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CHDIR(2) System Calls Manual CHDIR(2)

NAME

chdir, fchdirchange current working directory

SYNOPSIS

#include <unistd.h>
int
chdir(const char *path);
int
fchdir(int fd);

DESCRIPTION

The path argument points to the pathname of a directory. The chdir() function causes the named directory to become the current working directory, that is, the starting point for path searches of pathnames not beginning with a slash (‘/’).
The fchdir() function causes the directory referenced by fd to become the current working directory, the starting point for path searches of pathnames not beginning with a slash (‘/’).
In order for a directory to become the current directory, a process must have execute (search) access to the directory.

RETURN VALUES

Upon successful completion, the value 0 is returned; otherwise the value -1 is returned and the global variable errno is set to indicate the error.

ERRORS

chdir() will fail and the current working directory will be unchanged if one or more of the following are true:
 
 
[ENOTDIR]
A component of the path prefix is not a directory.
 
 
[ENAMETOOLONG]
A component of a pathname exceeded NAME_MAX characters, or an entire pathname (including the terminating NUL) exceeded PATH_MAX bytes.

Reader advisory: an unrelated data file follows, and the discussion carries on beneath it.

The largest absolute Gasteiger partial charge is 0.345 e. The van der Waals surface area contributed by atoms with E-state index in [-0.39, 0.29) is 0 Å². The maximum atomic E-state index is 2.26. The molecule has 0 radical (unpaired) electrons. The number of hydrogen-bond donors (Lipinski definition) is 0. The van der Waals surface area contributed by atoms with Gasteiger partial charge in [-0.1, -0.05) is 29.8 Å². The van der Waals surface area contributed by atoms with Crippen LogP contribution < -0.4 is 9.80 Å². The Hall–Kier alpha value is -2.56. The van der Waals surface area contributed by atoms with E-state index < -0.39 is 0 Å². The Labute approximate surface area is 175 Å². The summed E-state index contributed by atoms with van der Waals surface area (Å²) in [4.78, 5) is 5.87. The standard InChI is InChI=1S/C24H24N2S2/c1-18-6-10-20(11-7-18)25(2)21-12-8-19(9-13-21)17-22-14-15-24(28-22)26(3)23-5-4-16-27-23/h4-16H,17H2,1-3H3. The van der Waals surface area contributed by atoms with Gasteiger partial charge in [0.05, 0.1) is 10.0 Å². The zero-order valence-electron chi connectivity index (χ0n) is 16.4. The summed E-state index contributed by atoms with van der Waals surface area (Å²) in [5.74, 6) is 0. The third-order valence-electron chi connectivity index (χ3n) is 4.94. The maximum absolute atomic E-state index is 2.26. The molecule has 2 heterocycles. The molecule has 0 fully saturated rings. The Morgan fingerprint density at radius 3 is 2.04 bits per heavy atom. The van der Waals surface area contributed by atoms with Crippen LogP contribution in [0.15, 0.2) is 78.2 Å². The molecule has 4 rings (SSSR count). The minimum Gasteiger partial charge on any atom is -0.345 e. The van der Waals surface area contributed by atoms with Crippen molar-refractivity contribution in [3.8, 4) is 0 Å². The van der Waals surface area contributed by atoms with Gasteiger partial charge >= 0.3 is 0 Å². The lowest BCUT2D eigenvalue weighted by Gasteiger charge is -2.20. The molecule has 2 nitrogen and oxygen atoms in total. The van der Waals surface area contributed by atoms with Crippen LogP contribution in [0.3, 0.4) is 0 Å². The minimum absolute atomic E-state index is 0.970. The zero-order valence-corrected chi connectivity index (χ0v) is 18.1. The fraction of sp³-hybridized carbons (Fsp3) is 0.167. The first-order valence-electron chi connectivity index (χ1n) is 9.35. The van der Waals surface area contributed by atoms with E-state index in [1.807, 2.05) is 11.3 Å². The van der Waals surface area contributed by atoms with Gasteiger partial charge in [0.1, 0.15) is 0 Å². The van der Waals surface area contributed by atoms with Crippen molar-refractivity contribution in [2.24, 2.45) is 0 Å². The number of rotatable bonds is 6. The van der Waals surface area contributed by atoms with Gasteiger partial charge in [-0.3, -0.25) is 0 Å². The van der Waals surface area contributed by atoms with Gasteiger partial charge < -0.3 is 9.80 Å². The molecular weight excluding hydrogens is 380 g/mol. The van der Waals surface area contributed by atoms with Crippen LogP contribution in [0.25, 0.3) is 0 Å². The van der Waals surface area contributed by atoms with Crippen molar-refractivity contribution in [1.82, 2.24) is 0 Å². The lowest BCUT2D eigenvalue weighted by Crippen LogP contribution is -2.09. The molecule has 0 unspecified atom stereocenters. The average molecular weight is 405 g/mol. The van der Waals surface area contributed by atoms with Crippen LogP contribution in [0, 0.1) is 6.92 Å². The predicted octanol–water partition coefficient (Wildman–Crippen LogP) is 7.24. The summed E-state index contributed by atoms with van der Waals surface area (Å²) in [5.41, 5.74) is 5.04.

[ENOENT]
The named directory does not exist.
 
 
[ELOOP]
Too many symbolic links were encountered in translating the pathname.
 
 
[EACCES]
Search permission is denied for any component of the pathname.
 
 
[EFAULT]
path points outside the process's allocated address space.
 
 
[EIO]
An I/O error occurred while reading from the file system.
fchdir() will fail and the current working directory will be unchanged if one or more of the following are true:
 
 
[EACCES]
Search permission is denied for the directory referenced by the file descriptor.
 
 
[ENOTDIR]
The file descriptor does not reference a directory.
 
 
[EBADF]
The argument fd is not a valid file descriptor.
 
 
[EIO]
An I/O error occurred while reading from the file system.

SEE ALSO

chroot(2)

STANDARDS

The chdir() and fchdir() functions are expected to conform to IEEE Std 1003.1-2008 (“POSIX.1”).

HISTORY

The chdir() system call first appeared in Version 1 AT&T UNIX, and fchdir() in 4.3BSD-Reno.
September 10, 2015 OpenBSD-current